Aug. 29 (UPI) -- If paramedics change the type of breathing tube they use, patients in cardiac arrest may have a better chance of survival -- preventing as many as 10,000 deaths per year -- according to a new study.
The research, which was published Tuesday in the Journal of the American Medical Association, may be the first to demonstrate that a particular airway intervention can positively affect patient survival rates.
The research was funded by the National Heart, Lung and Blood Institute, which is part of the National Institutes of Health, and led by the University of Texas Health Science Center at Houston.
A heart attack usually causes sudden cardiac arrest. When the heart suddenly or unexpectedly stops beating, blood flow is cut off to the brain and other vital organs.
Ninety percent of Americans with sudden cardiac arrest die before reaching a hospital or soon afterward, according to the American Heart Association. EMS providers treat the majority of the 400,000 out-of-hospital cardiac arrests each year.
"During resuscitation, opening the airway and having proper access to it is a key factor for the survival of someone who goes into cardiac arrest outside of a hospital," study coauthor Dr. George Sopko, program director in the NHLBI's Division of Cardiovascular Sciences, said in a press release. "But one of the burning questions in prehospital emergency care has been, 'Which is the best airway device?' "
The technique mainly used for resuscitation in the past three decades has been endotracheal intubation -- the insertion of a plastic tube into the trachea to maintain an open airway.
"While identical to techniques used by doctors in the hospital, intubation in these severe and stressful prehospital settings is very difficult and fraught with errors," said Dr. Henry E. Wang, lead author of the study and vice chairman for research in the Department of Emergency Medicine at McGovern Medical School at The University of Texas Health Science Center at Houston.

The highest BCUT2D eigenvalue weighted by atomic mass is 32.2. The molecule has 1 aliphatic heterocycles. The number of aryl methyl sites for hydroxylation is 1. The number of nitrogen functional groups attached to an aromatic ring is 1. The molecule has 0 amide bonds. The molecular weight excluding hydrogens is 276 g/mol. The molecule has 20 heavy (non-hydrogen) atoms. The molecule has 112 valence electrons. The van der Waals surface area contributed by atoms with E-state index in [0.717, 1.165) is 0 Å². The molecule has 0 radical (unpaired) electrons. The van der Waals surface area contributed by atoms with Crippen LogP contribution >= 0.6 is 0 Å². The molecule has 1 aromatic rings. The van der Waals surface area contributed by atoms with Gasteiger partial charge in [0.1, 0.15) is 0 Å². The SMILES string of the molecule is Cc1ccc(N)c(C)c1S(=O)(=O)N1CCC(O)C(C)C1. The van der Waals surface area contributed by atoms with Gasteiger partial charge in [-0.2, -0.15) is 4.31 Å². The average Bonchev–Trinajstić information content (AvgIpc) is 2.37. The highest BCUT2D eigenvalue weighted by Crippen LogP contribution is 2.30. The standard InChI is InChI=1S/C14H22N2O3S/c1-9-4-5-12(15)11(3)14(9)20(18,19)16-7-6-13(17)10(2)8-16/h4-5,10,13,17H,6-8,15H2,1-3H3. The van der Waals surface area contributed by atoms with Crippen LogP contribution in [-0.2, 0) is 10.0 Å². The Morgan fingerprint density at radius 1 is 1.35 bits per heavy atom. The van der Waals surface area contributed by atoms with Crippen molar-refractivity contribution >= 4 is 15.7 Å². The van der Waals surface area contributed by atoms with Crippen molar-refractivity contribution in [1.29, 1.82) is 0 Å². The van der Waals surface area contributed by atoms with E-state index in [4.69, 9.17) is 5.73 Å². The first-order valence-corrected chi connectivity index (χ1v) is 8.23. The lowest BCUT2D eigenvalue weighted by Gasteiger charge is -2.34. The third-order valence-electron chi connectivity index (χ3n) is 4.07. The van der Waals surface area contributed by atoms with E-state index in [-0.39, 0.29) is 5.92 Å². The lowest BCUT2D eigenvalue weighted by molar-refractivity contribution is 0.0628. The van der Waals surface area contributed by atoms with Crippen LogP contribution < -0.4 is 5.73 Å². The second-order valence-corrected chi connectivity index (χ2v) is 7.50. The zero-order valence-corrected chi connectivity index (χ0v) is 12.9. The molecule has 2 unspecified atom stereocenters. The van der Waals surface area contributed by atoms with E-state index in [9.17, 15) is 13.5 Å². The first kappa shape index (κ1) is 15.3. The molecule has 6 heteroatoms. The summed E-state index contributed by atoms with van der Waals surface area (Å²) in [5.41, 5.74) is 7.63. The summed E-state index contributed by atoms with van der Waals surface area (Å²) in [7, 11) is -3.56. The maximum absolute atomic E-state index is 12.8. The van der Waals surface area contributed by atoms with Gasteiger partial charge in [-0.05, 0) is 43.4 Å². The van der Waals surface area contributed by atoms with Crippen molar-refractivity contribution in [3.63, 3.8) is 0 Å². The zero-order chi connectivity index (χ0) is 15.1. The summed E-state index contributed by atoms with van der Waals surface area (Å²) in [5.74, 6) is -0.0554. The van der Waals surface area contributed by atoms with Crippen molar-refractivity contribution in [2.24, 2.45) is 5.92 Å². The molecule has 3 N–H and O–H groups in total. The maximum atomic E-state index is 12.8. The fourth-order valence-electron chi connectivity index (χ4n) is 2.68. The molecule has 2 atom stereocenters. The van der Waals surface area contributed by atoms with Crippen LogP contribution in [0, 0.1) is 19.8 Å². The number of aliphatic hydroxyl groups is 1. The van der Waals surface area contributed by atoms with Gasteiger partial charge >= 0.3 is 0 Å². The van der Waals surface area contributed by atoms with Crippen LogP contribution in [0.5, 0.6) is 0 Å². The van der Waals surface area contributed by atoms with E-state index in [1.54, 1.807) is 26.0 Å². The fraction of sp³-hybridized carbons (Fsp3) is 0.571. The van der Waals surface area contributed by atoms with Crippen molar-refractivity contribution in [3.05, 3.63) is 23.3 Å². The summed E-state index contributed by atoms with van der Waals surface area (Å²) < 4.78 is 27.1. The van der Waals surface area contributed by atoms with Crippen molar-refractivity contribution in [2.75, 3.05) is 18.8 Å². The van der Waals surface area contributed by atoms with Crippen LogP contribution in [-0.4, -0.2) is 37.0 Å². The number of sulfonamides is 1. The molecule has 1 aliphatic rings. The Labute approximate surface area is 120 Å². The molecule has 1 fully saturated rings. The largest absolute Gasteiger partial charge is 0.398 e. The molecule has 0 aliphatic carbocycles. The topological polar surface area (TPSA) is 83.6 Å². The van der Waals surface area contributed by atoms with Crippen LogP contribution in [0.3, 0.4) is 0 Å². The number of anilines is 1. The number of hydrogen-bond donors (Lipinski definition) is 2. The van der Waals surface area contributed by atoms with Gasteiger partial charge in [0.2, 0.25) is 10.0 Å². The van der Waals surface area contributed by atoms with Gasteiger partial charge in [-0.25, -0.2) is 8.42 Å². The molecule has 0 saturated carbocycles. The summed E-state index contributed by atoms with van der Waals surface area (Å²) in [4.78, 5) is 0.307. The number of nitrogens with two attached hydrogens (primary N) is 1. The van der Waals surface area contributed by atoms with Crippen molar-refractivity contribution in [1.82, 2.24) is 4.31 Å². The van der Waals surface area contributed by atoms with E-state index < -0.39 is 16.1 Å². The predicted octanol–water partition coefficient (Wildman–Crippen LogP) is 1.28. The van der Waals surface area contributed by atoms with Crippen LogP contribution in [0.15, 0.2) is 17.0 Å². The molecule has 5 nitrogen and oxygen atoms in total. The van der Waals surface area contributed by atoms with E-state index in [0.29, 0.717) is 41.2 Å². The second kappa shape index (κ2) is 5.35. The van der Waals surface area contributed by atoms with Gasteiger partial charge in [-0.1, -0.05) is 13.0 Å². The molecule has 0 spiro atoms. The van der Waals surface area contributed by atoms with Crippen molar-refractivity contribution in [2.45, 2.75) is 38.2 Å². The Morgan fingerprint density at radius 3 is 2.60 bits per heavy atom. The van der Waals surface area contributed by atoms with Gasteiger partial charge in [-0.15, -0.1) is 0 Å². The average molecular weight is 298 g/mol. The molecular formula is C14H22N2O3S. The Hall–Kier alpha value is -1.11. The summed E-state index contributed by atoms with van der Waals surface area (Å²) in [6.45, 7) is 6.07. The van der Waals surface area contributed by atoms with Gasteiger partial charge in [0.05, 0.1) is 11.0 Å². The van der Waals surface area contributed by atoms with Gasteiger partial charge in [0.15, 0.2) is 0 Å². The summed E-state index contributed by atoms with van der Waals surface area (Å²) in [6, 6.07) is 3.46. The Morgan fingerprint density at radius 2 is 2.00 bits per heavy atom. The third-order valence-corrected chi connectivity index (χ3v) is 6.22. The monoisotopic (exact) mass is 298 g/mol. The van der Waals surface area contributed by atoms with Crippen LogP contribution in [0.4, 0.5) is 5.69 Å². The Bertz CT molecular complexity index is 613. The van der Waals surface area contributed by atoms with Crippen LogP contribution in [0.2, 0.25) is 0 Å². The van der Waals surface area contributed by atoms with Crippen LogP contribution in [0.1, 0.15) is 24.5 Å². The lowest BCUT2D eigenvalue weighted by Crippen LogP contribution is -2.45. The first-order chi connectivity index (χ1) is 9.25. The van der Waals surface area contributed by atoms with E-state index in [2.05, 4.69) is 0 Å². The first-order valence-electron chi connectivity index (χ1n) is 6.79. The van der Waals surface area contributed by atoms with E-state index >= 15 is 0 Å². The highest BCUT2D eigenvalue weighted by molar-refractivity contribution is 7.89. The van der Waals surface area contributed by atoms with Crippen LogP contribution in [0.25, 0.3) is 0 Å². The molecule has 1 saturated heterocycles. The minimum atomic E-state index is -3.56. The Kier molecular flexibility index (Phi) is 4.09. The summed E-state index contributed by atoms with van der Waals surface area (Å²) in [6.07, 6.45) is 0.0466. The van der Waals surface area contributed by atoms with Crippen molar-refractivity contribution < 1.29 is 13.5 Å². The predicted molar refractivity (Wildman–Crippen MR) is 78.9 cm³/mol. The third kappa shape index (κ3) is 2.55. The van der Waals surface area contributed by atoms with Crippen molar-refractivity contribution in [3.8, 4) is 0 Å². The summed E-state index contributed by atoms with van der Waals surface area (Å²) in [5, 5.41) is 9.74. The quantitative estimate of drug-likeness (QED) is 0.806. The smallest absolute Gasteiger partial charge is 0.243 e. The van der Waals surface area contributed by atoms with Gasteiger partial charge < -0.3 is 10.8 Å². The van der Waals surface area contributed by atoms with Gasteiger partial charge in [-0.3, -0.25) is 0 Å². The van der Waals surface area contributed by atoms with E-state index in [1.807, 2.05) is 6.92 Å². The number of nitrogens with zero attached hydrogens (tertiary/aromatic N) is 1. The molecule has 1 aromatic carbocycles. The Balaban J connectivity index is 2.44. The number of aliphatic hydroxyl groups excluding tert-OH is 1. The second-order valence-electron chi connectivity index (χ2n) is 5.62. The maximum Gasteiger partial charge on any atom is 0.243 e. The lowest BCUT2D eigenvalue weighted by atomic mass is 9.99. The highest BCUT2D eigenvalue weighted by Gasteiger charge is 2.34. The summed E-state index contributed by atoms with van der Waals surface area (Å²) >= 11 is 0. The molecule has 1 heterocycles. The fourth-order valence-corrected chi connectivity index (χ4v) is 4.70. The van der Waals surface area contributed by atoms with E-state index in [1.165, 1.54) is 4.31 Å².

New devices are easier to use in opening and accessing an airway, including laryngeal tubes. This leads to better blood flow and oxygen delivery, the researchers said.
For the Pragmatic Airway Resuscitation Trial, researchers compared survival rates among 3,004 adults with cardiac arrest treated by paramedic crews from 27 EMS agencies in Birmingham, Ala.; Dallas-Fort Worth; Milwaukee; Pittsburgh; and Portland, Ore. About half of them received the newer laryngeal tube treatment, and the other half received traditional endotracheal intubation. The study period was from December 2015 to November 2017.
Among those receiving the new technique, 18.3 percent survived three days in the hospital and 10.8 percent survived to reach hospital discharge. For traditional endotracheal intubation, the survival numbers were 15.4 percent after three days of hospitalization and 8.1 percent for discharge.
In addition, the percentage of patients surviving with good brain function was higher in the laryngeal tube group.
"This study demonstrated that just by managing the airway well in the early stage of resuscitation, we could save more than 10,000 lives every year," Sopko said.